Hong Kong Is One Big Shopping Mall (2011)

This album is slightly frustrating for the non-Cantonese speaker; musically, it seems to be revisiting the wistful, romantic themes of the band’s early work, but as there are few English language moments throughout the album it’s hard to say. Nevertheless, it features some of MLA’s most affecting tunes to date, such as the lovely (presumably a bad translation) ‘The Charming Scarf’. There is also a departure from the band’s usual sound in the very Cranes-esque grand piano and narration that is according to Google translate called ‘Pigs one by one disappeared in the city.’ More typically MLA is ‘Terence...’ (the rest of the title is in Chinese characters), a catchy, twee tune which soundwise could be from ‘The Okay Thing To Do...’ The one English lyric on the album is, in its entirety; ‘If you bring me once more to the party, I promise that I’ll behave like a lady. I understand I’m no longer twenty, but I still wanna try the sweetie.’ The song itself is multilayered by the band’s standards, with cheap-sounding organ, piano and guitar creating a lovely atmosphere.
But although when examined on a song for song basis, the album is the equal of any of the band’s work, it’s hard not to mourn the lack of either romantic or satirical English lyrics, which sadly makes Hong Kong... less memorable than its predecessors at least at first.

Lonely Friday (2012)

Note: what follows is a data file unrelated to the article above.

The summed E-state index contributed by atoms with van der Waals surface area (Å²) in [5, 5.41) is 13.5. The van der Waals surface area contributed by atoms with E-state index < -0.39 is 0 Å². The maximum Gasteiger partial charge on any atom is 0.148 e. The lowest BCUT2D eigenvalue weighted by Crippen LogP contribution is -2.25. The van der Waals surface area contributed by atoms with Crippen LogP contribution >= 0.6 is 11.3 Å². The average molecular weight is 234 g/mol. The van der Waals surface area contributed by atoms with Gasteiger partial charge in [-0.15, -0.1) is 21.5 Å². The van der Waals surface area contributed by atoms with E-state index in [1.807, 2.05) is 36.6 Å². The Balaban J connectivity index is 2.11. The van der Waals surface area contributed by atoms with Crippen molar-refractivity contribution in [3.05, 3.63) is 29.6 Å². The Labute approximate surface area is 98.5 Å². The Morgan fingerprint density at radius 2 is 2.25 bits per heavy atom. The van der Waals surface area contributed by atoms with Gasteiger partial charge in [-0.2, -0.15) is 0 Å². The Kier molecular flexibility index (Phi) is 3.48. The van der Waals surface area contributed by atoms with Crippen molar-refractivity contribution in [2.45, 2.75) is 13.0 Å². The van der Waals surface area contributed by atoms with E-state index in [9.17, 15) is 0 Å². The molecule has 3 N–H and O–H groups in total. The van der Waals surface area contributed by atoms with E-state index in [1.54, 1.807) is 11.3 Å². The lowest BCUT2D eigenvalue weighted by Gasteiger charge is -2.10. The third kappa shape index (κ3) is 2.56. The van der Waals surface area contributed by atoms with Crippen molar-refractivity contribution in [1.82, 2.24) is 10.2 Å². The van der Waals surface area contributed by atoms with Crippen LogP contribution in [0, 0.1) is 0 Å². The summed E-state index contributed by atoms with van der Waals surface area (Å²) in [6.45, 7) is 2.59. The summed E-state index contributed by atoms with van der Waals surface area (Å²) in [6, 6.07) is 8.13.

My Little Airport are one of those rare bands (like AC/DC or the BMX Bandits) where what one wants is not something innovative or different, but a new set of songs that somehow repeats the 'formula' without it feeling like a formula. Thankfully, Lonely Friday does just that. Although the album is closer to Hong Kong Is One Big Shopping Mall than their earlier works in that most of the 17(!) songs are sung in Cantonese, the strange, lyrical atmosphere of urban melancholy that made their earlier works so special is stronger than at any time since Becoz I Was Too Nervous... A case in point is the  romantic longing of the jointly sung ballad called (according to google translate) 'Romantic' which is full of the romantic but earthy yearning of many of their greatest songs. Of the English language songs, Love Is Not A Romantic Song is a fragile, half whispered lament and 'How Can You Fall in Love With a Guy Who Doesn't Know Gainsbourg?' is self-explanatory - a great single, if not one of their absolute best (title's a bit long to fit a tune very easily). The sound of the album is that of the relatively more polished Hong Kong..., that is, lo-fi but ambitious, rather than simply lo-fi. The cover, silly and somehow sad, is one of their best, and if Lonely Friday isn't exactly an advance on their work as a whole, it strengthens their discography rather than the opposite.